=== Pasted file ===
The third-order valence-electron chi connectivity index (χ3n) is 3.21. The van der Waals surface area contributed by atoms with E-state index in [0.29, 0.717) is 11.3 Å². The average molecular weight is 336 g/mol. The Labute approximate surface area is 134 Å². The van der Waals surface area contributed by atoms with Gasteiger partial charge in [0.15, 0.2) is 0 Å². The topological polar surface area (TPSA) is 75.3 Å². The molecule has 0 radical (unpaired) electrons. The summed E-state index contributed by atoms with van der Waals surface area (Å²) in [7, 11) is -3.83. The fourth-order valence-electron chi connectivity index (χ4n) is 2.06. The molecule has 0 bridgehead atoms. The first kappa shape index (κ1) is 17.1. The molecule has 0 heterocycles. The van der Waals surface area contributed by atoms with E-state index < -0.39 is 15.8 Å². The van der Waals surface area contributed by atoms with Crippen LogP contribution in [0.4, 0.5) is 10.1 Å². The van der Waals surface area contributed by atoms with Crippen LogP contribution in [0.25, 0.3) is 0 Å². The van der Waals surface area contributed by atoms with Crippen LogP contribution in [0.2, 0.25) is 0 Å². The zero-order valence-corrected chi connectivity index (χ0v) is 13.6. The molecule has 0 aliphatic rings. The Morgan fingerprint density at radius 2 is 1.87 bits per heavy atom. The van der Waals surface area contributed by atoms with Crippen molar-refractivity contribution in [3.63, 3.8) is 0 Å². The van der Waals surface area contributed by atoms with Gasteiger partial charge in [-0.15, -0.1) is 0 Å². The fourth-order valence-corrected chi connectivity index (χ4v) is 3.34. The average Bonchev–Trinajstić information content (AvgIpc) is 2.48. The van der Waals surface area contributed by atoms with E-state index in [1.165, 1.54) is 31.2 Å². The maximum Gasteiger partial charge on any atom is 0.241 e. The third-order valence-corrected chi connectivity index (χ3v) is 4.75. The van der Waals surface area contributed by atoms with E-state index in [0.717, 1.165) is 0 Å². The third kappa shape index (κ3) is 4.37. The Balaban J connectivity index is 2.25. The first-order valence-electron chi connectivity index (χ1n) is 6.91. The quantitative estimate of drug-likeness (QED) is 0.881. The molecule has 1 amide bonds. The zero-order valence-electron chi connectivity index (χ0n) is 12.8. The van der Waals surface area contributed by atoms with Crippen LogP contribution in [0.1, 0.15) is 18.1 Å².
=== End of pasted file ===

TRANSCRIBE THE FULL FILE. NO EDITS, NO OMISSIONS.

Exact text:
The third-order valence-electron chi connectivity index (χ3n) is 3.21. The van der Waals surface area contributed by atoms with E-state index in [0.29, 0.717) is 11.3 Å². The average molecular weight is 336 g/mol. The Labute approximate surface area is 134 Å². The van der Waals surface area contributed by atoms with Gasteiger partial charge in [0.15, 0.2) is 0 Å². The topological polar surface area (TPSA) is 75.3 Å². The molecule has 0 radical (unpaired) electrons. The summed E-state index contributed by atoms with van der Waals surface area (Å²) in [7, 11) is -3.83. The fourth-order valence-electron chi connectivity index (χ4n) is 2.06. The molecule has 0 bridgehead atoms. The first kappa shape index (κ1) is 17.1. The molecule has 0 heterocycles. The van der Waals surface area contributed by atoms with E-state index < -0.39 is 15.8 Å². The van der Waals surface area contributed by atoms with Crippen LogP contribution in [0.4, 0.5) is 10.1 Å². The van der Waals surface area contributed by atoms with Crippen LogP contribution in [0.25, 0.3) is 0 Å². The van der Waals surface area contributed by atoms with Crippen LogP contribution in [0.2, 0.25) is 0 Å². The zero-order valence-corrected chi connectivity index (χ0v) is 13.6. The molecule has 0 aliphatic rings. The Morgan fingerprint density at radius 2 is 1.87 bits per heavy atom. The van der Waals surface area contributed by atoms with Crippen molar-refractivity contribution in [3.63, 3.8) is 0 Å². The van der Waals surface area contributed by atoms with Gasteiger partial charge in [-0.15, -0.1) is 0 Å². The fourth-order valence-corrected chi connectivity index (χ4v) is 3.34. The average Bonchev–Trinajstić information content (AvgIpc) is 2.48. The van der Waals surface area contributed by atoms with E-state index in [1.165, 1.54) is 31.2 Å². The maximum Gasteiger partial charge on any atom is 0.241 e. The third-order valence-corrected chi connectivity index (χ3v) is 4.75. The van der Waals surface area contributed by atoms with E-state index in [0.717, 1.165) is 0 Å². The third kappa shape index (κ3) is 4.37. The Balaban J connectivity index is 2.25. The first-order valence-electron chi connectivity index (χ1n) is 6.91. The quantitative estimate of drug-likeness (QED) is 0.881. The molecule has 1 amide bonds. The zero-order valence-electron chi connectivity index (χ0n) is 12.8. The van der Waals surface area contributed by atoms with Crippen LogP contribution in [0.1, 0.15) is 18.1 Å².